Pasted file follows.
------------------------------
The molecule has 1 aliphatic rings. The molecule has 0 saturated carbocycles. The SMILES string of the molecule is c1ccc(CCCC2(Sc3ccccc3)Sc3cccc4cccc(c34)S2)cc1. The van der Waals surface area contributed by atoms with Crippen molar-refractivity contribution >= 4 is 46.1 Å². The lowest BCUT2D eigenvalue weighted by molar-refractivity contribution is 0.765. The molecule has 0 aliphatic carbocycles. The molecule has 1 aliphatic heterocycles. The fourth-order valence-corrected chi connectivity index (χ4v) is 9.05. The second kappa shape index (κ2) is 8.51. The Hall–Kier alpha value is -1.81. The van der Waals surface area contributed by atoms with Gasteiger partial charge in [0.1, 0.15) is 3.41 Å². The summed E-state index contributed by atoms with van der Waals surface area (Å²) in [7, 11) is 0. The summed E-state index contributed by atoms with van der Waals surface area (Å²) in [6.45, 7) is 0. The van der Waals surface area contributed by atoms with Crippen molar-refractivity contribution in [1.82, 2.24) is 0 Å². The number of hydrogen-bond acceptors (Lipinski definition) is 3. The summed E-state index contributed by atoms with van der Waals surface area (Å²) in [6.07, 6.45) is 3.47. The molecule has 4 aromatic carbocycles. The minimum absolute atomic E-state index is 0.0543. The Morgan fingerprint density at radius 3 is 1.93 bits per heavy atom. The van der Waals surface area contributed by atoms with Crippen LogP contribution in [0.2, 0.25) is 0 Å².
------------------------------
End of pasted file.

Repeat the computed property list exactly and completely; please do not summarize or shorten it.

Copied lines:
The molecule has 1 aliphatic rings. The molecule has 0 saturated carbocycles. The SMILES string of the molecule is c1ccc(CCCC2(Sc3ccccc3)Sc3cccc4cccc(c34)S2)cc1. The van der Waals surface area contributed by atoms with Crippen molar-refractivity contribution >= 4 is 46.1 Å². The lowest BCUT2D eigenvalue weighted by molar-refractivity contribution is 0.765. The molecule has 0 aliphatic carbocycles. The molecule has 1 aliphatic heterocycles. The fourth-order valence-corrected chi connectivity index (χ4v) is 9.05. The second kappa shape index (κ2) is 8.51. The Hall–Kier alpha value is -1.81. The van der Waals surface area contributed by atoms with Gasteiger partial charge in [0.1, 0.15) is 3.41 Å². The summed E-state index contributed by atoms with van der Waals surface area (Å²) in [7, 11) is 0. The summed E-state index contributed by atoms with van der Waals surface area (Å²) in [6.45, 7) is 0. The van der Waals surface area contributed by atoms with Crippen molar-refractivity contribution in [1.82, 2.24) is 0 Å². The number of hydrogen-bond acceptors (Lipinski definition) is 3. The summed E-state index contributed by atoms with van der Waals surface area (Å²) in [6.07, 6.45) is 3.47. The molecule has 4 aromatic carbocycles. The minimum absolute atomic E-state index is 0.0543. The Morgan fingerprint density at radius 3 is 1.93 bits per heavy atom. The van der Waals surface area contributed by atoms with Crippen LogP contribution in [0.2, 0.25) is 0 Å².